GravityOn Earth, our feet remain firmly on the ground, held there by the downward force of gravity. Just what is this gravity? It is an invisible force that affects us every moment of our lives. More than 300 years ago Sir Isaac Newton published the mathematical description for this universal force of gravity. According to Newton's Universal Law of Gravitation, every mass in the universe attracts every other mass. The attractive force between any two objects is directly dependent on the mass (amount of matter) of each object and inversely dependent on the square of the distance separating them.
Mathematically, this gravitational force between two objects can be represented as:
where M1 is the mass of the first object (in kilograms), M2 is the mass of the second object (in kilograms), k is a gravitational constant always equal to 6.67 x 1011 newton m2/kg2, and the pro duct of all three is divided by the square of the distance, d (in meters), between the two objects. By canceling all the units (which is the key to doing physics well), you can see that the force of gravity is expressed in newtons, named aft er you know who! From this relationship, we can see that the greater the masses of the attracting objects, the greater the force of attraction between them. We can also see that the farther apart the objects are from each other, the less the attraction.
Because of the Earth's large mass, compared with ours, and because we are usually very close to the Earth (unless we are taking a plane trip), we stay firmly attached to the surface. However, the farther we distance ourselves from the center of the Earth, the weaker that pull of gravity becomes. When an astronaut is circling the Earth in a spacecraft, the Earth's gravity still tries to pull the spacecraft back to Earth. However, the velocity (speed) of the spacecraft can overcome the Earth's downward pull if the spacecraft is traveling fast enough.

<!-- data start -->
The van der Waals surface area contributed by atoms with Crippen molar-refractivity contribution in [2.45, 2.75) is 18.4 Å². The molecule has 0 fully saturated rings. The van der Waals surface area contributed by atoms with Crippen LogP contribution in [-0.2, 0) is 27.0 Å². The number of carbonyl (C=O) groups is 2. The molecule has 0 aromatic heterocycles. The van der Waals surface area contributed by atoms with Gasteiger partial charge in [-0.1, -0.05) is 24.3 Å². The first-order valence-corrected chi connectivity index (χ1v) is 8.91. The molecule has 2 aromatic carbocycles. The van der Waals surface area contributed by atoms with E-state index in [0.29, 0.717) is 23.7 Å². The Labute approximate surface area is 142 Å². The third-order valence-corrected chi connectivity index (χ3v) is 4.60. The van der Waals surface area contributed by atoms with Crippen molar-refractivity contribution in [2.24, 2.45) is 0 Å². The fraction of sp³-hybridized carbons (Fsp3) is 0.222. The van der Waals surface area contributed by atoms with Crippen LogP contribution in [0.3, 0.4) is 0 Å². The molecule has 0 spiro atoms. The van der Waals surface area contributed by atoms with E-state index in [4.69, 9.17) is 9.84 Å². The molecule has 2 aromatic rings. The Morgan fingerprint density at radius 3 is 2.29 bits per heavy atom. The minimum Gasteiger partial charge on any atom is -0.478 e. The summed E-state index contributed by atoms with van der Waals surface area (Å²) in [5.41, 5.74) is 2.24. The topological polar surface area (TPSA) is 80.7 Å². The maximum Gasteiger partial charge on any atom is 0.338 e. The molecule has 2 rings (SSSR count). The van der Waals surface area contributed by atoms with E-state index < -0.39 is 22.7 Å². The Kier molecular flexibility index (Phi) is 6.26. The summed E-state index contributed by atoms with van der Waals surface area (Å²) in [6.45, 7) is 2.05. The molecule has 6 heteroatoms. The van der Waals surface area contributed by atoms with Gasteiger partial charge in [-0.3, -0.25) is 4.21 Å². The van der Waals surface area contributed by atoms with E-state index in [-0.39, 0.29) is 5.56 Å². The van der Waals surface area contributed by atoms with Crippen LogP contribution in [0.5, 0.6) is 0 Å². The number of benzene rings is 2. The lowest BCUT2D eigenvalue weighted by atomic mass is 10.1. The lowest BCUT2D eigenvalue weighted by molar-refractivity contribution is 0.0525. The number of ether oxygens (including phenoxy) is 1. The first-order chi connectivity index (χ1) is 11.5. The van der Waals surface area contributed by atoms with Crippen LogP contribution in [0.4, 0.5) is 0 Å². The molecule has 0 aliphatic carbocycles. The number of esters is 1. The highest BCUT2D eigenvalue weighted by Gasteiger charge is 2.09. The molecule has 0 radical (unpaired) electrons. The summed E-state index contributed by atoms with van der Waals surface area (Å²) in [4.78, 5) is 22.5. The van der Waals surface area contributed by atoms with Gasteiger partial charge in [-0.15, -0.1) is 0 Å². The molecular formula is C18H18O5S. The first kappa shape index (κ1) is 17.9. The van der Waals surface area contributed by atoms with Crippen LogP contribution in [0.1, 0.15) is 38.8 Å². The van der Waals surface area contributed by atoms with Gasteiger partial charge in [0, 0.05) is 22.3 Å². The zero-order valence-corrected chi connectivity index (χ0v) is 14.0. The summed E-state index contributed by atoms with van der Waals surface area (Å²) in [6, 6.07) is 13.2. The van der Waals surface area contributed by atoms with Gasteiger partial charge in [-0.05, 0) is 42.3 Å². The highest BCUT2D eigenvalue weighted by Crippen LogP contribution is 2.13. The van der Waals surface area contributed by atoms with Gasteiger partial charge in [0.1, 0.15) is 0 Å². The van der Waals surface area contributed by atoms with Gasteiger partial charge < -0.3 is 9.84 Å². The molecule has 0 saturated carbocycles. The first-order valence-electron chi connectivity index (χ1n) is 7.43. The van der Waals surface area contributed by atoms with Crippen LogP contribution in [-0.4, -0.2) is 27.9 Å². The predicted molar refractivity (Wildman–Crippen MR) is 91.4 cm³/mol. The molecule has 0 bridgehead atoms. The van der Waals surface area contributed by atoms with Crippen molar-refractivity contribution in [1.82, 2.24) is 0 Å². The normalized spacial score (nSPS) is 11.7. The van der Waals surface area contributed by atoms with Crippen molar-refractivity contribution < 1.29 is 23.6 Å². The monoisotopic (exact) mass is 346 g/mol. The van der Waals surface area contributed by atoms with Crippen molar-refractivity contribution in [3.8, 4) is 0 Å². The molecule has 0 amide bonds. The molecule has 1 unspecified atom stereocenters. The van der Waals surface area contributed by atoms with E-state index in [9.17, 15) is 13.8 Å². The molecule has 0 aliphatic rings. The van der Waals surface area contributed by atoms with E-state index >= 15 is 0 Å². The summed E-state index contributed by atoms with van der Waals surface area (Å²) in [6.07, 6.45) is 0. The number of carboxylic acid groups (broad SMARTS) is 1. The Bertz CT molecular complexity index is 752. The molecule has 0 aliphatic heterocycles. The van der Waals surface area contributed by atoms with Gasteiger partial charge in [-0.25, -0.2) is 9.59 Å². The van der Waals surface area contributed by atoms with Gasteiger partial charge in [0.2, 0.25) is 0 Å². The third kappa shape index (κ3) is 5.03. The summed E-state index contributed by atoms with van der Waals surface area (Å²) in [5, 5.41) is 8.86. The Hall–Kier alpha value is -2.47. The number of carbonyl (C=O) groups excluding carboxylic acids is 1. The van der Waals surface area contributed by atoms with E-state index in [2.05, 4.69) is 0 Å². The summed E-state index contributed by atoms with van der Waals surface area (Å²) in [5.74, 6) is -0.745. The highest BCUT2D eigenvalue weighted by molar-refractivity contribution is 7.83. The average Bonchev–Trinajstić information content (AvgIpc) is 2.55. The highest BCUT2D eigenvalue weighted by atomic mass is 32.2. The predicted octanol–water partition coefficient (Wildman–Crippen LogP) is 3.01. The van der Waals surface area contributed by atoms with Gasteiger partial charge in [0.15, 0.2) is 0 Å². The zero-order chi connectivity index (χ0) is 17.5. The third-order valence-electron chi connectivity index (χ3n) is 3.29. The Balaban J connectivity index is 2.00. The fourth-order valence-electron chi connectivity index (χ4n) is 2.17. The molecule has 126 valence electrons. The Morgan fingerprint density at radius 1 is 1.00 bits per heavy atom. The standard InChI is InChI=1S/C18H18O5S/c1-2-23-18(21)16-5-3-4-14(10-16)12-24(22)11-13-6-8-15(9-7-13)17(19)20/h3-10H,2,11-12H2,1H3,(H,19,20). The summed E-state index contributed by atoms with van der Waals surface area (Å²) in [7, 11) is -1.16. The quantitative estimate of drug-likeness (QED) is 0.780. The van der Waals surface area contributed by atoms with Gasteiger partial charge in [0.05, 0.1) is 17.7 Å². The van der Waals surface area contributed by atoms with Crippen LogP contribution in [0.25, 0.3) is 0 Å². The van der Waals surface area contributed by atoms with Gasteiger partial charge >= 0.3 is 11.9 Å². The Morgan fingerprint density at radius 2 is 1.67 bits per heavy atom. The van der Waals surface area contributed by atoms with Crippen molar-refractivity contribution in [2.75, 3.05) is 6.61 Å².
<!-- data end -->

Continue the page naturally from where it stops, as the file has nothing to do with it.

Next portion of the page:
One way to envision this effect is to imagine a person here on Earth throwing a baseball in the horizontal direction (Figure 6). What happens? The ball starts to fly forward but immediately begins to drop towards the ground after leaving the person's hand. The ball is eventually pulled to the ground by gravity. If that person were to throw the ball faster, gravity would pull it down at a farther point. If that person could throw the ball fast enough to overcome the downward force of gravity, and if the ball were able to continue at this velocity, the ball would orbit the Earth. One important fact to remember is that orbits within the Earth's atmosphere do not really exist. Atmospheric friction caused by the molecules of air (causing a frictional heating effect) will slow any object that could try to attain orbital velocity within the atmosphere.
A good way to imagine free fall using an Earthbound example is to consider two people in an elevator. If the elevator cable were to break, the elevator and the people inside would begin to fall and eventually reach the same velocity. The people would begin to float inside the elevator car until the car slowed down, thanks to the special umbrella emergency system! We have all felt the effects of a fast-moving elevator where it feels like it left us behind for a moment. Unfortunately, or fortunately considering the consequences, the elevator usually does not go fast enough for us to float.
As a spacecraft orbits the Earth, the astronaut experiences weightlessness because nearly all the forces on the body are balanced. If astronauts could somehow step on a normal bathroom scale in space, although they could not do this without tying themselves down, the scale would read zero. Because of weightlessness, many actions that are impossible on Earth become possible in space. For instance, crew members can turn somersaults with ease as they float through the spacecraft. Very heavy objects that might take two or three strong adults to move even an inch on Earth can be moved with merely a pinkie finger in space.
It is important to note that, in reality, gravity can never be completely
eliminated. Therefore, it is not correct to refer to this phenomenon as
"zero g." The correct term is microgravity. However, the level of
gravity is so small in space that only the most sensitive instruments are
capable of measuring the gravitational force present in an orbiting
Microgravity is a new experience for the human body, and many of the mechanisms of the body that have evolved to cope with the constant tug of Earth's gravity ("1-g") no longer function in the same way in space. But, as long as a spacecraft contains a carefully controlled atmosphere to enable normal breathing, adequate temperature regulation, and adequate shielding to guard against the dangerous radiation levels in space, the human being can live and work in space, at least for short periods of time.